Brian Vollhardt was principal at Wolters Elementary School, but he resigned during the investigation into his actions in June.
FRESNO, Calif. (KFSN) -- A former Fresno Unified principal is charged with misdemeanor child abuse and endangerment after a school camera recorded him shoving a 10-year-old student with special needs to the ground.
Brian Vollhardt was principal at Wolters Elementary School last year, but he resigned during the investigation into his actions in June.
The victim's guardian considers the boy her son. She told Action News she's angry that he quickly got another job as a vice principal in another district.
Video from a cafeteria camera makes it clear: Wolters Elementary School principal Brian Vollhardt shoved a student with special needs.
The boy's guardian, Ann Frank, says Vollhardt called her and said the 10-year-old assaulted him and she should come pick up the boy.
Almost immediately, the boy told Ms. Frank it was the principal who was violent and knocked him to the ground.
It took three months before Fresno Unified shared this video with Ms. Frank and she saw exactly what happened.
"You cannot put force to these kids like that," Ms. Frank said. "My son is autistic. Any parents seeing this video, they know what I'm feeling right now. My son was pushed with force by this principal who was supposed to protect him."
Fresno Unified put Vollhardt on administrative leave within a couple days and he resigned during the investigation.
Superintendent Bob Nelson called Vollhardt's behavior "repugnant".
And he said the video could be triggering, especially for the African-American community seeing a white principal shoving a Black 10-year-old boy.
"While there's been zero information to lead us to believe this was a racially motivated altercation, we are not blind to the fact that racial dynamics are always present," Nelson said.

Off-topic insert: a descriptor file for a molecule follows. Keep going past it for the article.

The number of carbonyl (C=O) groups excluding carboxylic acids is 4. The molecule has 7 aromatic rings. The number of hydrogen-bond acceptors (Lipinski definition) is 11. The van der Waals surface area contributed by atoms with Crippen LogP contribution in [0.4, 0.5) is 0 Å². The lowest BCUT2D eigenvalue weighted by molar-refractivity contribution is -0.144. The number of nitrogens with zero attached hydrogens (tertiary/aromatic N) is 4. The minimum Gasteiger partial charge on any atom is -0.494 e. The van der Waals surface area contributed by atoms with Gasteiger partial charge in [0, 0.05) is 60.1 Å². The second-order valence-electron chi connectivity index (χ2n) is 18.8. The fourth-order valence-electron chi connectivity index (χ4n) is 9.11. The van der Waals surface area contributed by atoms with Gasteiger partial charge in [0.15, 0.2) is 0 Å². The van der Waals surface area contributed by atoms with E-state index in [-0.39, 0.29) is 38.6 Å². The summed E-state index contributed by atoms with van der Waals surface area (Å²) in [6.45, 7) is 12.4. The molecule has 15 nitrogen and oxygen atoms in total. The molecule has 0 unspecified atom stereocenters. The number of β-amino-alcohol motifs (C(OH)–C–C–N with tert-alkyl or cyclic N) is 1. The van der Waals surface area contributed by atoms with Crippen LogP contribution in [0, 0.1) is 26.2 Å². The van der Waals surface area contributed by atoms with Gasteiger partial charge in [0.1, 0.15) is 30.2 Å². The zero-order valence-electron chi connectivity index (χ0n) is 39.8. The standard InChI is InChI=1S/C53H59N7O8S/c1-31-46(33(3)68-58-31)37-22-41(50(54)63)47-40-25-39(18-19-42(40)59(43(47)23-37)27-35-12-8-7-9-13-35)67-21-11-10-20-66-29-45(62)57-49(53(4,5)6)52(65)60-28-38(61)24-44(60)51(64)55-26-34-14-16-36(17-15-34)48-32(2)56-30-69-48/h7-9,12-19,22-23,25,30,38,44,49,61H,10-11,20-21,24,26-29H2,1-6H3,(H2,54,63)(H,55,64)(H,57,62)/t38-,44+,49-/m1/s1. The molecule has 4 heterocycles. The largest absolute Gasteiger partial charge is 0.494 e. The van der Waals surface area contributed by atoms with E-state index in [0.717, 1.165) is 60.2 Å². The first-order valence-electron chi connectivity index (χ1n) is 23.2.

Ms. Frank didn't blame the incident on racism, but she said Vollhardt frequently bullied her boy and tried to provoke him.
The district is offering resources for students, families, and teachers who are bothered by what they saw.
They also notified the California Commission on Teacher Credentialing (CTC) about Vollhardt's behavior.
"We don't believe any K-12 district should tolerate this type of behavior," said FUSD spokeswoman Nikki Henry. "However, we don't make that decision for other districts. The state does."
The school district and police released the video Thursday, three months after the incident.
In that time, the principal resigned and found a new job in another school district, which had the child's guardian angry enough to find a lawyer.
"Anybody looking at that video, they don't need three months to come to community and disclose what went on at this school," said Jason Bell of Baradat & Paboojian.
Bell says he'll file a government claim against Fresno Unified as soon as Friday, paving the way for a lawsuit.
Golden Plains Unified made the decision to hire Vollhardt as the Tranquillity High School vice principal shortly after he left Fresno Unified.
CTC's website shows Vollhardt has an active certificate and no adverse reports. He even has a specialized certification for handling students with autism.
"He doesn't deserve to work in anybody else's school if he's working in one," Ms. Frank said. "He doesn't need to handle anybody else's kids. Who's to say how many other kids he's done this to?"
Vollhardt hung up when an Action News reporter called him and identified himself as an ABC30 reporter.
But he has talked to police about the incident.
An arrest warrant affidavit shows he said the boy was yelling and getting in his face.
Vollhardt said the boy made fists and pressed them against the principal, which caused him to shove the victim.
The case lingered for months at the Fresno Police Department until the victim's guardian complained two weeks ago about the lack of charges.
Chief Paco Balderrama says he's upset he didn't see the video until a couple days ago and he's implementing changes so even misdemeanor violence gets reviewed by a supervisor.
Golden Plains Unified administrators told Action News late Thursday they found out about the incident Wednesday and saw the video on Thursday with everyone else.
They placed Vollhardt on administrative leave the same day.
He's also scheduled in court for arraignment later this month.